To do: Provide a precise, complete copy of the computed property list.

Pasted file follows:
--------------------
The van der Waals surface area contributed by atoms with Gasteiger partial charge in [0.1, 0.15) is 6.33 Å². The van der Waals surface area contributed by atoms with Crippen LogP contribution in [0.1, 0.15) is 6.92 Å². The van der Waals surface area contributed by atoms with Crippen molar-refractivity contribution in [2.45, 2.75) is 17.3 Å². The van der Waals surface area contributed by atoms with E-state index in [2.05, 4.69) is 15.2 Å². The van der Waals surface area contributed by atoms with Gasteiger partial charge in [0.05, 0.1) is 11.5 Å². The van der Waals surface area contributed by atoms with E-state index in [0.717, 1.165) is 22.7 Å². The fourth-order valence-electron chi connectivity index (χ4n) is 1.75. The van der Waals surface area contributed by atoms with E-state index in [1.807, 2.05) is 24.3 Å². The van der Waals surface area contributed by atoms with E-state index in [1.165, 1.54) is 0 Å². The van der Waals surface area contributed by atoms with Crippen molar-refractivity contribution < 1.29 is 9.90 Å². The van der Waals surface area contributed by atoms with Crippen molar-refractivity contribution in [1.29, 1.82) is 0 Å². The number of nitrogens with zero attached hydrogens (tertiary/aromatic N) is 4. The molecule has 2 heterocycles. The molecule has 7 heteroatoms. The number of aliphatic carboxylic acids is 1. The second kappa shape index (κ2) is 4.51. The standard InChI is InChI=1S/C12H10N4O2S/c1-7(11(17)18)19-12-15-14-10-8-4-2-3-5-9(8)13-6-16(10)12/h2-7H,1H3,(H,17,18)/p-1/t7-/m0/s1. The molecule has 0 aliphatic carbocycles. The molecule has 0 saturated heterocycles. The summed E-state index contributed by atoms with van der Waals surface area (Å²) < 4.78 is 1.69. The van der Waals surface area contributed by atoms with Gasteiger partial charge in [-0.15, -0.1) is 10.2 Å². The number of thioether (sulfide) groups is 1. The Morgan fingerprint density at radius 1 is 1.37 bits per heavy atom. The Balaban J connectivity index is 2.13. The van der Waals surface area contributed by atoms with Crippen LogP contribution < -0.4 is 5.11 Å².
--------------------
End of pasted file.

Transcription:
The van der Waals surface area contributed by atoms with Gasteiger partial charge in [0.1, 0.15) is 6.33 Å². The van der Waals surface area contributed by atoms with Crippen LogP contribution in [0.1, 0.15) is 6.92 Å². The van der Waals surface area contributed by atoms with Crippen molar-refractivity contribution in [2.45, 2.75) is 17.3 Å². The van der Waals surface area contributed by atoms with E-state index in [2.05, 4.69) is 15.2 Å². The van der Waals surface area contributed by atoms with Gasteiger partial charge in [0.05, 0.1) is 11.5 Å². The van der Waals surface area contributed by atoms with E-state index in [0.717, 1.165) is 22.7 Å². The fourth-order valence-electron chi connectivity index (χ4n) is 1.75. The van der Waals surface area contributed by atoms with E-state index in [1.807, 2.05) is 24.3 Å². The van der Waals surface area contributed by atoms with E-state index in [1.165, 1.54) is 0 Å². The van der Waals surface area contributed by atoms with Crippen molar-refractivity contribution < 1.29 is 9.90 Å². The van der Waals surface area contributed by atoms with Crippen molar-refractivity contribution in [1.29, 1.82) is 0 Å². The number of nitrogens with zero attached hydrogens (tertiary/aromatic N) is 4. The molecule has 2 heterocycles. The molecule has 7 heteroatoms. The number of aliphatic carboxylic acids is 1. The second kappa shape index (κ2) is 4.51. The standard InChI is InChI=1S/C12H10N4O2S/c1-7(11(17)18)19-12-15-14-10-8-4-2-3-5-9(8)13-6-16(10)12/h2-7H,1H3,(H,17,18)/p-1/t7-/m0/s1. The molecule has 0 aliphatic carbocycles. The molecule has 0 saturated heterocycles. The summed E-state index contributed by atoms with van der Waals surface area (Å²) < 4.78 is 1.69. The van der Waals surface area contributed by atoms with Gasteiger partial charge in [-0.15, -0.1) is 10.2 Å². The number of thioether (sulfide) groups is 1. The Morgan fingerprint density at radius 1 is 1.37 bits per heavy atom. The Balaban J connectivity index is 2.13. The van der Waals surface area contributed by atoms with Crippen LogP contribution < -0.4 is 5.11 Å².